“Northwest homes darkened by ice storm; rivers bust banks.”
Can rivers bust their banks? Not according to Merriam-Webster Online, which lists bust as a noun only: “A sculptured representation of the upper part of the human figure including the head and neck and usually part of the shoulders and breast” and “The upper part of the human torso between neck and waist, especially the breasts of a woman.” The entry then drifts off into Google ads for “Herbal Breast Enlargement” and similar potions.
Other authorities, more comprehensive and more flexible, say that while the use of bust for the verb burst is nonstandard, it’s recognized as informal or dialectal. That means it’s generally accepted in speech and in some writing. It probably should be avoided in Supreme Court decisions and United Nations treaties. And some people, out of respect for old English teachers, will avoid it entirely.
“A boy enlists tiny rebels in this cautionary tale about the dangers of imminent domain.”
John Wesley Hall Jr. writes: “Imminent domain always makes me think there is about to be a coronation of a new king.”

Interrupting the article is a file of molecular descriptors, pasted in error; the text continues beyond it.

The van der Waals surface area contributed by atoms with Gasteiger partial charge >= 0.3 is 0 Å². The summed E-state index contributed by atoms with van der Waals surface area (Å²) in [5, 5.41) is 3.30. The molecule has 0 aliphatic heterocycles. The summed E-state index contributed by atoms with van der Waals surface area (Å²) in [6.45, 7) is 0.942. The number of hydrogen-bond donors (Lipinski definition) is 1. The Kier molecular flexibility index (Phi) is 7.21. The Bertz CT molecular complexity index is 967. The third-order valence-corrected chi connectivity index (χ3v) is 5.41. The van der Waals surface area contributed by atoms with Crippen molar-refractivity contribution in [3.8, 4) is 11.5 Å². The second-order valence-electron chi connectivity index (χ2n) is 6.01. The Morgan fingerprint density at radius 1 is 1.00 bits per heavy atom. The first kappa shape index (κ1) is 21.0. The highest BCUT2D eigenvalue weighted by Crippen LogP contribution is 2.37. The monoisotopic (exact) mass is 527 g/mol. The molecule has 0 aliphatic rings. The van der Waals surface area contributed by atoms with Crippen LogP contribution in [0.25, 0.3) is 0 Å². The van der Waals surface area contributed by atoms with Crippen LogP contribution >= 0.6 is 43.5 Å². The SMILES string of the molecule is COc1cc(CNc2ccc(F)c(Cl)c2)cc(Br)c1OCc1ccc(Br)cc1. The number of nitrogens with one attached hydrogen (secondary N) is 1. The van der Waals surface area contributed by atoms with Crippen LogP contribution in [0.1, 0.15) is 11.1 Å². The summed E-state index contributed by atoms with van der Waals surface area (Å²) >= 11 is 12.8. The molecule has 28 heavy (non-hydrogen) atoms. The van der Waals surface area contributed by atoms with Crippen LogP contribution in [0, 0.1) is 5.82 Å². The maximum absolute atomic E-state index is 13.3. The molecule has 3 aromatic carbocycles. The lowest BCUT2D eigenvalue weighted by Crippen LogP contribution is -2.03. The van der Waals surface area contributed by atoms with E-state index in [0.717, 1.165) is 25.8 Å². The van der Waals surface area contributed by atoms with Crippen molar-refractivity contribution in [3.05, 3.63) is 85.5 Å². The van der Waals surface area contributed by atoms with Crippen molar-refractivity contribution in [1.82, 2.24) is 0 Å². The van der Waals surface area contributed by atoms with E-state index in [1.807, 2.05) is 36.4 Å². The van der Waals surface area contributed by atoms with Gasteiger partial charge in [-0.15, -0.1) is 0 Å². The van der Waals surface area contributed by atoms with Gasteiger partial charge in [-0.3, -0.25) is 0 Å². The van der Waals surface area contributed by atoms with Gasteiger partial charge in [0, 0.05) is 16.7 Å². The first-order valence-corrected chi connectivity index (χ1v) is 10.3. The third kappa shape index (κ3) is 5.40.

Kelley Bass saw a newspaper article that quoted an angry father as saying “It got under my craw.” Bass writes: “From experience, I know a guy can get something stuck in his craw, and I know things can get under one’s skin. But I’d never heard of anything getting under someone’s craw. Have you?”
Only when the craw was positioned unusually high. But no, that’s a frivolous answer and we’ll never make our sales quota being frivolous. Bass is right. In normal usage, a thing gets under one’s skin or stuck in one’s craw, and the two should not be mixed. “I didn’t mind when the quarterback left the team, but when he punted a Hog Hat, it really stuck in my craw.”
Craw in this case is another word for crop — “a pouch in the esophagus of many birds, in which food is held for later digestion or for regurgitation to nestlings.”